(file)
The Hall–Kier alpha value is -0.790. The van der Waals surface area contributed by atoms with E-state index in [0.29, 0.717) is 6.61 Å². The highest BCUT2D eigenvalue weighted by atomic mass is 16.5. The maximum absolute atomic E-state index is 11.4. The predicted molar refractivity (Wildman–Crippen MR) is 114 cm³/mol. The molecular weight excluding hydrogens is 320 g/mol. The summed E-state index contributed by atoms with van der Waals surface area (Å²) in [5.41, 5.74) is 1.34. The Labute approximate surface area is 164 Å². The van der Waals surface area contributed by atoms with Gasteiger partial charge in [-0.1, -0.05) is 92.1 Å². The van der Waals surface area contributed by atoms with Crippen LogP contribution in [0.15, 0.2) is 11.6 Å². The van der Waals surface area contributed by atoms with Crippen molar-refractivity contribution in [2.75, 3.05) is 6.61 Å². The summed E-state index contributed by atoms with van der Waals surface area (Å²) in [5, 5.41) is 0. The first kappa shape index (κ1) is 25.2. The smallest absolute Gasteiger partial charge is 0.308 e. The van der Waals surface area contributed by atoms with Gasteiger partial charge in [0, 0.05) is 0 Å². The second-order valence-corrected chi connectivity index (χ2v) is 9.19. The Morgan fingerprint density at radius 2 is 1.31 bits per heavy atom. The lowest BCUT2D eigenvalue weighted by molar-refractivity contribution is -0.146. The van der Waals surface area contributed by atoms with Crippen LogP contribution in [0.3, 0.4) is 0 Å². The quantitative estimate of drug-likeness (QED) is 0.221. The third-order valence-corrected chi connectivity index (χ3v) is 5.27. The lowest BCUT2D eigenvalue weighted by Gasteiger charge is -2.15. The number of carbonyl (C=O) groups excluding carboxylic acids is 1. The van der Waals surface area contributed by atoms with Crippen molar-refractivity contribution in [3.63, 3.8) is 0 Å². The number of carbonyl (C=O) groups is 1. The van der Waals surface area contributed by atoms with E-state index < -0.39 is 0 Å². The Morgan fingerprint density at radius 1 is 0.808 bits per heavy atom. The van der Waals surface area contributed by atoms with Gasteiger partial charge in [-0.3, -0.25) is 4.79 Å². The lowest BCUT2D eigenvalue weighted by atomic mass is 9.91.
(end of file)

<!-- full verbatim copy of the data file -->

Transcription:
The Hall–Kier alpha value is -0.790. The van der Waals surface area contributed by atoms with E-state index in [0.29, 0.717) is 6.61 Å². The highest BCUT2D eigenvalue weighted by atomic mass is 16.5. The maximum absolute atomic E-state index is 11.4. The predicted molar refractivity (Wildman–Crippen MR) is 114 cm³/mol. The molecular weight excluding hydrogens is 320 g/mol. The summed E-state index contributed by atoms with van der Waals surface area (Å²) in [5.41, 5.74) is 1.34. The Labute approximate surface area is 164 Å². The van der Waals surface area contributed by atoms with Gasteiger partial charge in [-0.1, -0.05) is 92.1 Å². The van der Waals surface area contributed by atoms with Crippen LogP contribution in [0.15, 0.2) is 11.6 Å². The van der Waals surface area contributed by atoms with Crippen molar-refractivity contribution in [2.75, 3.05) is 6.61 Å². The summed E-state index contributed by atoms with van der Waals surface area (Å²) in [5, 5.41) is 0. The first kappa shape index (κ1) is 25.2. The smallest absolute Gasteiger partial charge is 0.308 e. The van der Waals surface area contributed by atoms with Gasteiger partial charge in [0, 0.05) is 0 Å². The second-order valence-corrected chi connectivity index (χ2v) is 9.19. The Morgan fingerprint density at radius 2 is 1.31 bits per heavy atom. The lowest BCUT2D eigenvalue weighted by molar-refractivity contribution is -0.146. The van der Waals surface area contributed by atoms with Crippen LogP contribution in [0.3, 0.4) is 0 Å². The quantitative estimate of drug-likeness (QED) is 0.221. The third-order valence-corrected chi connectivity index (χ3v) is 5.27. The lowest BCUT2D eigenvalue weighted by Gasteiger charge is -2.15. The number of carbonyl (C=O) groups excluding carboxylic acids is 1. The van der Waals surface area contributed by atoms with Crippen molar-refractivity contribution in [3.63, 3.8) is 0 Å². The number of carbonyl (C=O) groups is 1. The van der Waals surface area contributed by atoms with E-state index < -0.39 is 0 Å². The Morgan fingerprint density at radius 1 is 0.808 bits per heavy atom. The van der Waals surface area contributed by atoms with Gasteiger partial charge in [-0.3, -0.25) is 4.79 Å². The lowest BCUT2D eigenvalue weighted by atomic mass is 9.91.